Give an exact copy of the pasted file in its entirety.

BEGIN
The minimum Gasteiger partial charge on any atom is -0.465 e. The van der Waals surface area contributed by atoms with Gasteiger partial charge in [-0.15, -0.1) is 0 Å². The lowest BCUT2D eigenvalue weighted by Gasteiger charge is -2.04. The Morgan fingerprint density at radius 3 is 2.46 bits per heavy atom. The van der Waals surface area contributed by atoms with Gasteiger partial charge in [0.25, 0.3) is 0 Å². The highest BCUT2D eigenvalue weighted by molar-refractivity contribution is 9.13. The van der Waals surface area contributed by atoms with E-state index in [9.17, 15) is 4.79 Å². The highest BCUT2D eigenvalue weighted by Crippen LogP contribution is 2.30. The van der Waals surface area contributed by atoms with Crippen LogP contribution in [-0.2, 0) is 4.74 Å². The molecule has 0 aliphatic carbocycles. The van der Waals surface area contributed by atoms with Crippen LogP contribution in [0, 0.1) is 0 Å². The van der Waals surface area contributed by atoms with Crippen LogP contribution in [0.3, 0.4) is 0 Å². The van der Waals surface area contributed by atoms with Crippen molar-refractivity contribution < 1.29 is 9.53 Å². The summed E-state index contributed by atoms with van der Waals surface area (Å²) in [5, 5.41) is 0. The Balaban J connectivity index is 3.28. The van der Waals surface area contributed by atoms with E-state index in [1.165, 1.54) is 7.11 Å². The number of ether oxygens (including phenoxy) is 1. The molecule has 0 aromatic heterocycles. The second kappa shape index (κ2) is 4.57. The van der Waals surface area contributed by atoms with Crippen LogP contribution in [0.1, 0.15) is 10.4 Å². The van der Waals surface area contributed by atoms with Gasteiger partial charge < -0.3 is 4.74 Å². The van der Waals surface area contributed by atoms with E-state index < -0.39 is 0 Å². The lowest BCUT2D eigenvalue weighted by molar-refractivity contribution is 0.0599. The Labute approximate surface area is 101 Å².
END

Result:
The minimum Gasteiger partial charge on any atom is -0.465 e. The van der Waals surface area contributed by atoms with Gasteiger partial charge in [-0.15, -0.1) is 0 Å². The lowest BCUT2D eigenvalue weighted by Gasteiger charge is -2.04. The Morgan fingerprint density at radius 3 is 2.46 bits per heavy atom. The van der Waals surface area contributed by atoms with Gasteiger partial charge in [0.25, 0.3) is 0 Å². The highest BCUT2D eigenvalue weighted by molar-refractivity contribution is 9.13. The van der Waals surface area contributed by atoms with E-state index in [9.17, 15) is 4.79 Å². The highest BCUT2D eigenvalue weighted by Crippen LogP contribution is 2.30. The van der Waals surface area contributed by atoms with Crippen LogP contribution in [-0.2, 0) is 4.74 Å². The molecule has 0 aliphatic carbocycles. The van der Waals surface area contributed by atoms with Crippen LogP contribution in [0, 0.1) is 0 Å². The van der Waals surface area contributed by atoms with Crippen LogP contribution in [0.3, 0.4) is 0 Å². The van der Waals surface area contributed by atoms with Crippen molar-refractivity contribution < 1.29 is 9.53 Å². The summed E-state index contributed by atoms with van der Waals surface area (Å²) in [5, 5.41) is 0. The Balaban J connectivity index is 3.28. The van der Waals surface area contributed by atoms with E-state index in [1.165, 1.54) is 7.11 Å². The number of ether oxygens (including phenoxy) is 1. The molecule has 0 aromatic heterocycles. The second kappa shape index (κ2) is 4.57. The van der Waals surface area contributed by atoms with Crippen LogP contribution in [0.1, 0.15) is 10.4 Å². The van der Waals surface area contributed by atoms with Gasteiger partial charge < -0.3 is 4.74 Å². The van der Waals surface area contributed by atoms with E-state index < -0.39 is 0 Å². The lowest BCUT2D eigenvalue weighted by molar-refractivity contribution is 0.0599. The Labute approximate surface area is 101 Å².